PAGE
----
State of the States: "Marketplace Contractor" Laws Increasingly Used to Ensure Independent Contractor Classification of Gig Economy Workers

May 11, 2018

Many states are seeking to address the uncertain status of gig economy workers with so-called “marketplace contractor" laws that preclude them from being considered employees, as the left-leaning Center for American Progress releases a new report touting a slew of state policy ideas—including expanded paid leave, wage boards, subsidized jobs programs, and Medicaid for all—in anticipation of a "blue wave" in the upcoming November elections. 

A "marketplace contractor” is defined under a new Tennessee law as any individual, corporation, partnership, sole proprietorship, or other business entity that: 

(A) Enters into an agreement with a marketplace platform to use the platform’s online-enabled application, software, website, or system to be given an assignment, or otherwise receive connections, to third-party individuals or entities seeking its services in this state; and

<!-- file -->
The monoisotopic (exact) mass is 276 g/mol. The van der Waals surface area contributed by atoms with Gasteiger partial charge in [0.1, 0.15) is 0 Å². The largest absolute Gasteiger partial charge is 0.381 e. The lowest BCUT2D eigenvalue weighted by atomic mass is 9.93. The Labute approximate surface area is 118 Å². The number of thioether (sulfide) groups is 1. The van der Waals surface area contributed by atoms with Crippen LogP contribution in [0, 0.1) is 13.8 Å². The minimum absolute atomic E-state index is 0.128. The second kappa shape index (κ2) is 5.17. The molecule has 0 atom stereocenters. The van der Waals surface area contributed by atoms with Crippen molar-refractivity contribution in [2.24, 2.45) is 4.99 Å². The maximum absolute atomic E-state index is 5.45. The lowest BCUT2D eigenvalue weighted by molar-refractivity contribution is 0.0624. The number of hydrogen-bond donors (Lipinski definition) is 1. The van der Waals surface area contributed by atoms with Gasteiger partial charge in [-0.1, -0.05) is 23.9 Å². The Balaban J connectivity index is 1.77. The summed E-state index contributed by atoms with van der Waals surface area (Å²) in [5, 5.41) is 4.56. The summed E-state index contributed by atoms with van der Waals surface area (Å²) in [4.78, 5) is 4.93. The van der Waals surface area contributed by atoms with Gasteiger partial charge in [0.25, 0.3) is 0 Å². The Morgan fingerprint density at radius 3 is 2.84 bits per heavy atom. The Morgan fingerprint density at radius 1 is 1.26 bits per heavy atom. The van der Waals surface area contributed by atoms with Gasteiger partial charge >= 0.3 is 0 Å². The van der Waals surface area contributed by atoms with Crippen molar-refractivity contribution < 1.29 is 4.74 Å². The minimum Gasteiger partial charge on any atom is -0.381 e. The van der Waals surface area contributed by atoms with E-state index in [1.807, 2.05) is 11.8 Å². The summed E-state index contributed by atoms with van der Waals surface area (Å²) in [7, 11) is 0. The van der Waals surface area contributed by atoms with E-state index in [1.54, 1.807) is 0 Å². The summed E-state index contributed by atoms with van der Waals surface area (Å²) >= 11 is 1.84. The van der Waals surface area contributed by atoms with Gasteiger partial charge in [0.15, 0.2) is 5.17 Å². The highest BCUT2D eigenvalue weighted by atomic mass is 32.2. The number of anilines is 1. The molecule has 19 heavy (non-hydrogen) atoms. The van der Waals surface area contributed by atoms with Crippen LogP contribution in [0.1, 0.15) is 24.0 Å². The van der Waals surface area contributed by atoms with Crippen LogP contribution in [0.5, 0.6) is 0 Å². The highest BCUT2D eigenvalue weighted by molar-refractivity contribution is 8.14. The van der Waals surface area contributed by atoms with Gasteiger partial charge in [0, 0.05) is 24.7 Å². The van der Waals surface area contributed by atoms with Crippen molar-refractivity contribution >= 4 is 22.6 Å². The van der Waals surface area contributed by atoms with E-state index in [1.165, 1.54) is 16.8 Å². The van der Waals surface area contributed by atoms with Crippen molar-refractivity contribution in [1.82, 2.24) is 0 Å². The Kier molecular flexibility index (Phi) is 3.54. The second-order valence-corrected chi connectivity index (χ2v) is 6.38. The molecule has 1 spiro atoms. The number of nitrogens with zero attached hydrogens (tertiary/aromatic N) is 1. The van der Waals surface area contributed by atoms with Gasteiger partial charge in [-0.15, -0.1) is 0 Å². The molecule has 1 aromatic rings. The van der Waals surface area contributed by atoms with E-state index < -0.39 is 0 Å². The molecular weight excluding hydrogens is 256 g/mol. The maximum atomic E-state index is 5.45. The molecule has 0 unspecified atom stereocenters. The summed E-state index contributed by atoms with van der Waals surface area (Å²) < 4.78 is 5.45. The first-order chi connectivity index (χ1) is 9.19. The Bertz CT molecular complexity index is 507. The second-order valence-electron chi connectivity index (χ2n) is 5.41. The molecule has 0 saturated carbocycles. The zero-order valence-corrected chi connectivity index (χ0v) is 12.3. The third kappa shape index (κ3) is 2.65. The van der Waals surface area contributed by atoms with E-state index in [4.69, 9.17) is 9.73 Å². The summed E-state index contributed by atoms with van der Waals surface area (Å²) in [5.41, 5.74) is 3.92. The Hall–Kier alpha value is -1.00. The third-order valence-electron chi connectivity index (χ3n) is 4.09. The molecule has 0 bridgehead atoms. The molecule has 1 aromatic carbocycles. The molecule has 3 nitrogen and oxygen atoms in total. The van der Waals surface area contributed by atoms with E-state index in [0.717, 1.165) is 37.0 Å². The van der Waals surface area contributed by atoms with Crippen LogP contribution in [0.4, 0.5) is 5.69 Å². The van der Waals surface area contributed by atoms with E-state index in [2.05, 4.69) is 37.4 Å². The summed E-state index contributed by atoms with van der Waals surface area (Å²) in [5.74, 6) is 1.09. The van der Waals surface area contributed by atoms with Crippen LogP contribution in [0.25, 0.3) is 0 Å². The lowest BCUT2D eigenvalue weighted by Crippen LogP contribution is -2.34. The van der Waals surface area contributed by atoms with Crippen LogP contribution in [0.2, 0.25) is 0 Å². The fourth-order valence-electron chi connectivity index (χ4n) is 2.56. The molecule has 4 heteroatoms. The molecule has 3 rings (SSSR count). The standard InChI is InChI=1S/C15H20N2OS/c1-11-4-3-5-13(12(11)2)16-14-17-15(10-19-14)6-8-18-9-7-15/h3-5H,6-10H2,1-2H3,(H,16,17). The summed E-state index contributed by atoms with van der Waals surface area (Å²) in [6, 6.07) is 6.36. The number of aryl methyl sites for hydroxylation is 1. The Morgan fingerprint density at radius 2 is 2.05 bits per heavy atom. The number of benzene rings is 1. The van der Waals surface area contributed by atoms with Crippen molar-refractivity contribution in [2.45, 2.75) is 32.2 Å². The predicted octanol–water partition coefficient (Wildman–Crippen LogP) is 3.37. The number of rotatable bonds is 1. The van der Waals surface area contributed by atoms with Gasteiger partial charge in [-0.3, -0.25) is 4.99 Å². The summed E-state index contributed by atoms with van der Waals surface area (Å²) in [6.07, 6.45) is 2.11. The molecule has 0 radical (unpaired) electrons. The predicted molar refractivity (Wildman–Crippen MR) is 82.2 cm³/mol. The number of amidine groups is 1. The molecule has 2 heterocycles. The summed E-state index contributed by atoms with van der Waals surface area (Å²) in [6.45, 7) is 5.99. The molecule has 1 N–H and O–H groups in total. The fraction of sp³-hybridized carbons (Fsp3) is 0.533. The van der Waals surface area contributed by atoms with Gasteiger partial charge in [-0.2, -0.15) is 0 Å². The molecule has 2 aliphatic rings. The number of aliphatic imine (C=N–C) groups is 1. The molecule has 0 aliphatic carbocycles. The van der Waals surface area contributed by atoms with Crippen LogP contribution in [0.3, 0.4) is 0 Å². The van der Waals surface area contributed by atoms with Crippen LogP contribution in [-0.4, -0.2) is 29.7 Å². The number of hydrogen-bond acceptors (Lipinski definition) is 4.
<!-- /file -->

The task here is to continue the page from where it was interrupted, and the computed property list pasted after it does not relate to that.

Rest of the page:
(B) In return for compensation from the third-party or marketplace platform, offers or provides services to third-party individuals or entities upon being given an assignment or connection through the marketplace platform’s online-enabled application, software, website, or system.

Be on the lookout for further such legislation in the next legislative session.  Already, similar bills have been enacted in Indiana, Kentucky, and Utah, and a related measure is pending in California, according to the Workplace Policy Institute's State of the States report

Uncertainty at the state and local level continues to beguile employers despite these efforts and others seeking to provide regulatory relief.  Littler's seventh annual Employer Survey found that sweeping changes on the policy front—not to mention cultural and technological changes—have challenged employers to quickly adjust their policies and strategies to address them.

"Bold Ideas for State Action," the Center for American Progress' new report, advocates that independent contractors be allowed to collectively bargain through state legislation—among a great number of other policy ideas that could drastically change the policy landscape for employers. 

"Change must come from the states and it is up to us to lead the way," Governor Jay Inslee (D-WA) said in praising the report. 

Why it matters: Coming from one of the most prominent left-leaning think tanks, the Center for American Progress' report could amount to the progressive game plan for the next few election cycles—especially if Democrats take a few state legislatures come November.